âWhat a magazine can offer readers is a path to understanding, a filter to sift whatâs important, a pause to learn things that the Web has no time to explain, a tool to go back over the things we think we know but canât make sense of. A magazine allows the reader to play in a different key. There is a time for the quick zap of news on the Web â and a time for the more interpretative pleasures of the printed page.â
â Tina Brown, Newsweek and Daily Beast Editor-in-Chief
Weâre firm believers at Journal that not only is print not dead but is fully expected to live a long and healthy life. While itâs true that the advent of social media and mobile apps have changed the way information is shared and received, we believe print still plays a vital role in customer and client communication. Turns out weâre not the only ones. In a recent issue of Folio:, Joe Pulizzi â author and self-proclaimed content marketing evangelist â shared his seven reasons print will make a comeback in 2011.
1. Getting Attention: Have you noticed how many fewer magazines and print newsletters you are getting in the mail these days? I don’t know about you, but I definitely pay more attention to my print mail. There’s just less mail, so more attention is paid to each piece. Opportunity? Less traditional publishers are printing magazines today, which leaves opportunities for content marketers.
2. The Focus on Customer Retention: In a soon-to-be-released research study conducted by Junta42 and MarketingProfs, customer retention was the most important goal for marketers when it came to content marketing outside of basic brand awareness. Historically, the reason why custom print magazines and newsletters were developed by brands was for customer retention purposes. We have a winner!
3. No Audience Development Costs: Publishers expend huge amounts of time and money qualifying subscribers to send out their magazines. Many times, publishers need to invest multiple dollars per subscriber per year for auditing purposes (They send direct mail; they call; they call again so that the magazine can say their subscribers have requested the magazine. This is true for controlled (free) trade magazines).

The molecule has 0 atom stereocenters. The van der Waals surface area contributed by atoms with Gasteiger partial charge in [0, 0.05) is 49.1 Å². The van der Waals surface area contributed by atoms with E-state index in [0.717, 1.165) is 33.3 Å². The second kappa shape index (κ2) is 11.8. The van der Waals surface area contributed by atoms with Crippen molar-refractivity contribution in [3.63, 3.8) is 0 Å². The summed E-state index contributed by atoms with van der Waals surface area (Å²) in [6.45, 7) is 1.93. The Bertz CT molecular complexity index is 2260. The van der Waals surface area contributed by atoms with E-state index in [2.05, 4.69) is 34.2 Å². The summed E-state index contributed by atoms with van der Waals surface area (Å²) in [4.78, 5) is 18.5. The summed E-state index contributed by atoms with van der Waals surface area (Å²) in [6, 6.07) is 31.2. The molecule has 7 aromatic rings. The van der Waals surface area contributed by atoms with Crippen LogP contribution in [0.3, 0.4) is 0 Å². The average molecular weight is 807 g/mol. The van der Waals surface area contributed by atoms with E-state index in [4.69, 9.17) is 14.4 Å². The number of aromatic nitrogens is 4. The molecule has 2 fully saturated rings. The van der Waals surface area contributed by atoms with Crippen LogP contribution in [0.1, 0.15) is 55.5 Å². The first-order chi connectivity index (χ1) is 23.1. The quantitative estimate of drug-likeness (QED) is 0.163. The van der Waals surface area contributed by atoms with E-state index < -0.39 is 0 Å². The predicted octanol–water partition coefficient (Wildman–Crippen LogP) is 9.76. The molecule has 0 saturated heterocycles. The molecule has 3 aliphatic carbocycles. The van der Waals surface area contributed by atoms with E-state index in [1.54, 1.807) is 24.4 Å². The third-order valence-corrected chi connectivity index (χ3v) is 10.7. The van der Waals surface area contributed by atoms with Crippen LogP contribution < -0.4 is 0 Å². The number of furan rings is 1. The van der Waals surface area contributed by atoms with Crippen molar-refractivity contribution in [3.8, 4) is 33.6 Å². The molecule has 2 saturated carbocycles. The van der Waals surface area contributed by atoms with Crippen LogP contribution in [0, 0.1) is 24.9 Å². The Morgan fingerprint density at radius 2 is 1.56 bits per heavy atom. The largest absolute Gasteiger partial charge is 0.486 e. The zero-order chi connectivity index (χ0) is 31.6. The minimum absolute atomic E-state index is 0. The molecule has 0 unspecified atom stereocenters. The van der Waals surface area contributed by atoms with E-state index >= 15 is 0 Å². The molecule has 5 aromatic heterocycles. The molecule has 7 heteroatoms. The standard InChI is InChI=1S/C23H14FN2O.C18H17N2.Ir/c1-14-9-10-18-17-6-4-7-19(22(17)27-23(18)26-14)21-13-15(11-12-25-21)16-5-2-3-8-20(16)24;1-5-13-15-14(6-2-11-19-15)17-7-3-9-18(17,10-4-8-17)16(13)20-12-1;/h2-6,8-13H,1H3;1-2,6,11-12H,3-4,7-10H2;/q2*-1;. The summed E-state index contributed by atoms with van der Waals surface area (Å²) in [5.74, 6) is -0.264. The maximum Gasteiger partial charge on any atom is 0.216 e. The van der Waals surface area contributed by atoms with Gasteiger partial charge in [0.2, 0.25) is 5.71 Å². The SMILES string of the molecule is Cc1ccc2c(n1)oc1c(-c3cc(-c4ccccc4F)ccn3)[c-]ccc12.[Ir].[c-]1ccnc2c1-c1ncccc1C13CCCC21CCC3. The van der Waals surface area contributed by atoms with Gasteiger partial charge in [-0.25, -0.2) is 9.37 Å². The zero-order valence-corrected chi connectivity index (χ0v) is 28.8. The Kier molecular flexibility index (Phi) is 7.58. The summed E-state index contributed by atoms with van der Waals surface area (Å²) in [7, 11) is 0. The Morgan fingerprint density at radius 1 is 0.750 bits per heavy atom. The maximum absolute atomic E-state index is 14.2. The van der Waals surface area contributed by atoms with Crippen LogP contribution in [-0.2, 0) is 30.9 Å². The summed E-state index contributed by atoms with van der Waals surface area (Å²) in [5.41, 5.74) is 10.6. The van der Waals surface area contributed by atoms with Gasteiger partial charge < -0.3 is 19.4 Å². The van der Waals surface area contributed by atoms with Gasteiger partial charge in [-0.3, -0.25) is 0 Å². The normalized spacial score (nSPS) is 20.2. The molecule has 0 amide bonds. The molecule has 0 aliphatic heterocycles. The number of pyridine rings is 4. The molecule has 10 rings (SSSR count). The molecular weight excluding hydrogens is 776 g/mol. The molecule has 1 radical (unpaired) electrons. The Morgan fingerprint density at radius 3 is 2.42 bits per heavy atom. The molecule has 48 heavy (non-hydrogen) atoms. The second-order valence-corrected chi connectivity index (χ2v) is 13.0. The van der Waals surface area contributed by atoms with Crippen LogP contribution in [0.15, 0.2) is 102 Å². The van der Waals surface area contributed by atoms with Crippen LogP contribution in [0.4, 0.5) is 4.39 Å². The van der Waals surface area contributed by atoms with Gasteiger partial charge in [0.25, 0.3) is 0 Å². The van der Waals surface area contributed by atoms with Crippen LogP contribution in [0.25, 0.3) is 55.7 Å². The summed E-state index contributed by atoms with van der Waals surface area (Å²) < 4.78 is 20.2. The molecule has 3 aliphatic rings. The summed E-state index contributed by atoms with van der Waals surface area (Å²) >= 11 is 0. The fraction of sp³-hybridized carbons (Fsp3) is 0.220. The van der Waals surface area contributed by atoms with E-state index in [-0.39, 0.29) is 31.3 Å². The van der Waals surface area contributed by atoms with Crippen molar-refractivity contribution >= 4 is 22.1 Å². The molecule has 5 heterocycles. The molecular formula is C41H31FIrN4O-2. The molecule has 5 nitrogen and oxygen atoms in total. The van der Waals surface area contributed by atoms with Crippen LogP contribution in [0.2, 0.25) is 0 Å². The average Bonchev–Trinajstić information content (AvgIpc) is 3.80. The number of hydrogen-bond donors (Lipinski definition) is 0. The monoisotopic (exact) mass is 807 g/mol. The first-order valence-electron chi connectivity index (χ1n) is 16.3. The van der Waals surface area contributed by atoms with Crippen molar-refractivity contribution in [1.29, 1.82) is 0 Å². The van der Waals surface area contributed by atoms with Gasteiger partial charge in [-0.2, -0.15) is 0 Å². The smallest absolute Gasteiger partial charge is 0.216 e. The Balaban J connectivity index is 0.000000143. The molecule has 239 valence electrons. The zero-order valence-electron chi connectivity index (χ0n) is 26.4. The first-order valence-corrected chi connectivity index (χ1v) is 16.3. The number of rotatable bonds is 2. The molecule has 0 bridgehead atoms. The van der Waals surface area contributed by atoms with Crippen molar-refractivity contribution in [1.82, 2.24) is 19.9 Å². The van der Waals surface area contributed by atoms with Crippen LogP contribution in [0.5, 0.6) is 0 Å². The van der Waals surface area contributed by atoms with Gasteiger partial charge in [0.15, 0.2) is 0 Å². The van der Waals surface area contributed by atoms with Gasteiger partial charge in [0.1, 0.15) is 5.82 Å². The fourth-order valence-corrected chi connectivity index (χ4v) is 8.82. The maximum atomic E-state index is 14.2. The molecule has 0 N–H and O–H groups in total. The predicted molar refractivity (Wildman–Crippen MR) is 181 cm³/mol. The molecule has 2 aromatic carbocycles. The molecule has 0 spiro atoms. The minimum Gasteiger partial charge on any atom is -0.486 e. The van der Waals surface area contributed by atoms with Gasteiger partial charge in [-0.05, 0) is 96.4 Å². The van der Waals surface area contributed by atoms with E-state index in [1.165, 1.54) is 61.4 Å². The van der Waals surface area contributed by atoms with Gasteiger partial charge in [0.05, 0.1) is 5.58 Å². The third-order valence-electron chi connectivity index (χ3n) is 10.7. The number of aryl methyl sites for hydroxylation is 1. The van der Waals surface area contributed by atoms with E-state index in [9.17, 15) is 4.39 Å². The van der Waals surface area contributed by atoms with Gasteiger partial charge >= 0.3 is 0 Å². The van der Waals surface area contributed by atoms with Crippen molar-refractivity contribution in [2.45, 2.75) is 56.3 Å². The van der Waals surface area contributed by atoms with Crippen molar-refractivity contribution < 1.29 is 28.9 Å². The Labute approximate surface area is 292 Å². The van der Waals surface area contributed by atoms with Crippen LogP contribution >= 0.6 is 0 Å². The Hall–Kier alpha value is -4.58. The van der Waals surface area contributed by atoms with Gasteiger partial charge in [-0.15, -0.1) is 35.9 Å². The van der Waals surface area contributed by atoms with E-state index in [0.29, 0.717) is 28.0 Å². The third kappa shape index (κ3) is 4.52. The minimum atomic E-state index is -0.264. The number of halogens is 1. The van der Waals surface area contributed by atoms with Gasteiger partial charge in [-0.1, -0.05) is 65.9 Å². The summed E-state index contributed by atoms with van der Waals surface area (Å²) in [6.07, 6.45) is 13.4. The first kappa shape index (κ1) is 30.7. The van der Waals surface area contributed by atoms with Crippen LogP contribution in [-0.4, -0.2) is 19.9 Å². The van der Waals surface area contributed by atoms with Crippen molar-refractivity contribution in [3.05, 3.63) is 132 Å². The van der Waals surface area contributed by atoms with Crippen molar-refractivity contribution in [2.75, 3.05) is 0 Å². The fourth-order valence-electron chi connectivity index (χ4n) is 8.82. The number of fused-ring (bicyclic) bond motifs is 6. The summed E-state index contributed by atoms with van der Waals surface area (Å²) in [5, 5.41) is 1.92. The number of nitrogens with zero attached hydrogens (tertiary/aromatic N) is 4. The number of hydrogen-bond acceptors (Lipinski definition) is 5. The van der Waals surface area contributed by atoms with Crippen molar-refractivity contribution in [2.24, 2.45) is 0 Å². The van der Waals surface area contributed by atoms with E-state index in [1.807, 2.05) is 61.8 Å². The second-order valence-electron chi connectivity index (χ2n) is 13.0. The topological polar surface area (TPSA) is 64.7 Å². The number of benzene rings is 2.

So, let’s say, a publisher’s cost per subscriber per year is $2 and their distribution is one hundred thousand. That’s $200,000 per year for audience development.
That’s a cost that marketers don’t have to worry about. If marketers want to distribute a magazine to their customers, they just use their customer mailing list. That’s a big advantage.
4. What’s Old Is New Again: Social media, online content and iPad applications are all part of the marketing mix today. Still, what excites marketers and media buyers is what IS NOT being done. They want to do something different…something new. It’s hard to believe, but I’ve heard many marketers talk about leveraging print as something new in their marketing mix. Unbelievable.
5. Customers Still Need to Ask Questions: We love the Internet because buyers can find answers to almost anything. But where do we go to think about what questions we should be asking? I talked to a publisher last week who said this:
“The web is where we go to get answers but print is where we go to ask questions.”
The print vehicle is still the best medium on the planet for thinking outside the box and asking yourself tough questions based on what you read. It’s lean back versus lean forward. If you want to challenge your customers (like Harvard Business Review does), print is a viable option.
6. Print Still Excites People: I talked to a journalist recently who said it’s harder and harder to get people to agree to an interview for an online story. But mention that it will be a printed feature and executives rearrange their schedule. The printed word is still perceived as more credible to many people than anything on the web. It goes to the old adage, “If someone invested enough to print and mail it, it must be important.”
Whether that’s true or not, that is still a widely-held perception.
7. Unplug: More and more people are actively choosing the unplug, or disconnect themselves from digital media. I’m doing this more myself. I’m finding myself turning off my phone and email more to engage with printed material. A year ago I didn’t see this coming. Today, I relish the opportunities when I can’t be reached for comment.
Online content marketing is definitely here to stay.Â Yes to social media, apps and the rest of it.Â But don’t forget that print can still play an important role in your overall content marketing mix.
Read more about the promising future of print:
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